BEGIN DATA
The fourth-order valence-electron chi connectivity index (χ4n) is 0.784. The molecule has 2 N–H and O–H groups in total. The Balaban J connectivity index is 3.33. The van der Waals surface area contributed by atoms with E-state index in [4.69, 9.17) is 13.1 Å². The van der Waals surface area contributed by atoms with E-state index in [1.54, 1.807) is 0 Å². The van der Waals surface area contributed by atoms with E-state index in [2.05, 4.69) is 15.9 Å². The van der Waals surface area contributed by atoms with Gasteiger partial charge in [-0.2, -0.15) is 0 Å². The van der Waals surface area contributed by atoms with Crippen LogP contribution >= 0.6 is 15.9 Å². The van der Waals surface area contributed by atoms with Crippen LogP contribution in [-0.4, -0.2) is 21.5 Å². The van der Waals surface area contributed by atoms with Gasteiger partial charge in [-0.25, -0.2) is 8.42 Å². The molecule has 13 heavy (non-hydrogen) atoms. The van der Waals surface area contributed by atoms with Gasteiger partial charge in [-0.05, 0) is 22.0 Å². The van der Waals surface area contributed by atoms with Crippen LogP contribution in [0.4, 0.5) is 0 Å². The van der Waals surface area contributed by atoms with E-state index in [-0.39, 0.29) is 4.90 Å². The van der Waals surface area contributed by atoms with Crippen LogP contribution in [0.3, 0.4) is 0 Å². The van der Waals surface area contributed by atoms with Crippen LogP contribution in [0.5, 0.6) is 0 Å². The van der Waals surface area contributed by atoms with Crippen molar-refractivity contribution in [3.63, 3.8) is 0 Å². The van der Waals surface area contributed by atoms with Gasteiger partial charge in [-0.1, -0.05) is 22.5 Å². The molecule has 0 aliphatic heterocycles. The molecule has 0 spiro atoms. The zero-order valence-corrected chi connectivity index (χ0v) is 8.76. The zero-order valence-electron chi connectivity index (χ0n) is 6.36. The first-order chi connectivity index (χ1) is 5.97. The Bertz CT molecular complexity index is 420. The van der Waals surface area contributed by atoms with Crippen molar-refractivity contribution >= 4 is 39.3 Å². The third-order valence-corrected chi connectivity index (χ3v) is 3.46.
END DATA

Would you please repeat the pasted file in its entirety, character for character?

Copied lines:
The fourth-order valence-electron chi connectivity index (χ4n) is 0.784. The molecule has 2 N–H and O–H groups in total. The Balaban J connectivity index is 3.33. The van der Waals surface area contributed by atoms with E-state index in [4.69, 9.17) is 13.1 Å². The van der Waals surface area contributed by atoms with E-state index in [1.54, 1.807) is 0 Å². The van der Waals surface area contributed by atoms with E-state index in [2.05, 4.69) is 15.9 Å². The van der Waals surface area contributed by atoms with Gasteiger partial charge in [-0.2, -0.15) is 0 Å². The van der Waals surface area contributed by atoms with Crippen LogP contribution >= 0.6 is 15.9 Å². The van der Waals surface area contributed by atoms with Crippen LogP contribution in [-0.4, -0.2) is 21.5 Å². The van der Waals surface area contributed by atoms with Gasteiger partial charge in [-0.25, -0.2) is 8.42 Å². The molecule has 13 heavy (non-hydrogen) atoms. The van der Waals surface area contributed by atoms with Gasteiger partial charge in [-0.05, 0) is 22.0 Å². The van der Waals surface area contributed by atoms with Crippen LogP contribution in [0.4, 0.5) is 0 Å². The van der Waals surface area contributed by atoms with E-state index in [-0.39, 0.29) is 4.90 Å². The van der Waals surface area contributed by atoms with Crippen LogP contribution in [0.3, 0.4) is 0 Å². The van der Waals surface area contributed by atoms with Crippen LogP contribution in [0.5, 0.6) is 0 Å². The van der Waals surface area contributed by atoms with Crippen molar-refractivity contribution in [3.63, 3.8) is 0 Å². The van der Waals surface area contributed by atoms with Gasteiger partial charge in [-0.1, -0.05) is 22.5 Å². The molecule has 0 aliphatic heterocycles. The molecule has 0 spiro atoms. The zero-order valence-corrected chi connectivity index (χ0v) is 8.76. The zero-order valence-electron chi connectivity index (χ0n) is 6.36. The first-order chi connectivity index (χ1) is 5.97. The Bertz CT molecular complexity index is 420. The van der Waals surface area contributed by atoms with Crippen molar-refractivity contribution >= 4 is 39.3 Å². The third-order valence-corrected chi connectivity index (χ3v) is 3.46.